what is SAD or Seasonal Affective Disorder?
For many people, the dark and short days in the winter cause a general worsening of mental health. This phenomena is commonly known as SAD or seasonal depression.
Common symptoms include lower moods and energy levels, leading to poor sleep routines, impacted sociability, and lowered productivity. These symptoms affect different people to varying degrees; on the more severe end, it is termed seasonal affective disorder (SAD), while for milder levels of symptom severity it is referred to as seasonality by medical professionals.
SAD is triggered by the lack of natural sunlight exposure in the winter season due to the proven role of sunlight in serotonin production. To be more specific, bright light entering your eyes stimulates certain areas of the retina, playing a key role in serotonin production. Staying indoors and not getting sufficient bright light in the winter season also has the effect of signaling the pineal gland in your brain to ramp up melatonin production, making you feel more fatigued as melatonin is the hormone used to regulate your sleep-wake cycle and is generally activated in the night.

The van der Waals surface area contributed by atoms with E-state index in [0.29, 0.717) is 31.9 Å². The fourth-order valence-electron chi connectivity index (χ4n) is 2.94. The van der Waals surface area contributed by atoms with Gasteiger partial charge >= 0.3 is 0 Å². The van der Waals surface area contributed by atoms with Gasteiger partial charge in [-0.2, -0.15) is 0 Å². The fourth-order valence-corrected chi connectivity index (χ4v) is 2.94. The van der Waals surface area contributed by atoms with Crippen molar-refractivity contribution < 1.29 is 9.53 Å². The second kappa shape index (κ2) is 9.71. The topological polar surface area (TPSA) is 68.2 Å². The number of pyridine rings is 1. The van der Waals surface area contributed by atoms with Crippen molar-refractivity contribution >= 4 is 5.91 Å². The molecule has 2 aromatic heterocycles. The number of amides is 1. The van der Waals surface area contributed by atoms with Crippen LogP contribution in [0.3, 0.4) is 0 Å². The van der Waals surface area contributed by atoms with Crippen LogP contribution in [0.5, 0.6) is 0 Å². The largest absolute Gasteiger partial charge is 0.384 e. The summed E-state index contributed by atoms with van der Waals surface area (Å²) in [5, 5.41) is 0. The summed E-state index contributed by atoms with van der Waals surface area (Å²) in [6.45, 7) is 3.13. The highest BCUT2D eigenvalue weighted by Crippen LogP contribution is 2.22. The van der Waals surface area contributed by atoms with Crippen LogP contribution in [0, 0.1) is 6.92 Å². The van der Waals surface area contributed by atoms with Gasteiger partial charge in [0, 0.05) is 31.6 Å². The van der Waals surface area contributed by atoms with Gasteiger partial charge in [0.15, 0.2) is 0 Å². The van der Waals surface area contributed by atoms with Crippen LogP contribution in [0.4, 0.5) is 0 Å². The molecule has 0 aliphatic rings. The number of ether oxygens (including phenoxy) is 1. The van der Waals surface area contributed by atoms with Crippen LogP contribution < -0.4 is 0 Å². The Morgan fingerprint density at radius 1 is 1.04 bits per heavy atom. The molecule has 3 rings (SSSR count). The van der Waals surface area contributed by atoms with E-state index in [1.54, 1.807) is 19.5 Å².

The role that bright light exposure has on serotonin, melatonin and the circadian rhythm explain the symptoms of SAD (and seasonality), as well as the importance of light.
The foremost treatment for improving mental health during the winter is bright light therapy. The general recommendation for light therapy is through 10,000 Lux light, where Lux is the unit of measurement for light intensity and a standard desk lamp emits light that is <500 Lux. Light therapy has been proven to have similar effects to natural sunlight, promoting serotonin production while regulating melatonin levels, therefore improving mood and energy.
Additional lifestyle modifications have been shown to have a direct link with mental health and SAD, including sleep quality and physical activity. Gained benefits include better calibrated circadian rhythm, improved mood, energy and productivity levels.
For more serious cases of the disorder, medication and therapy may be required to fully alleviate symptoms.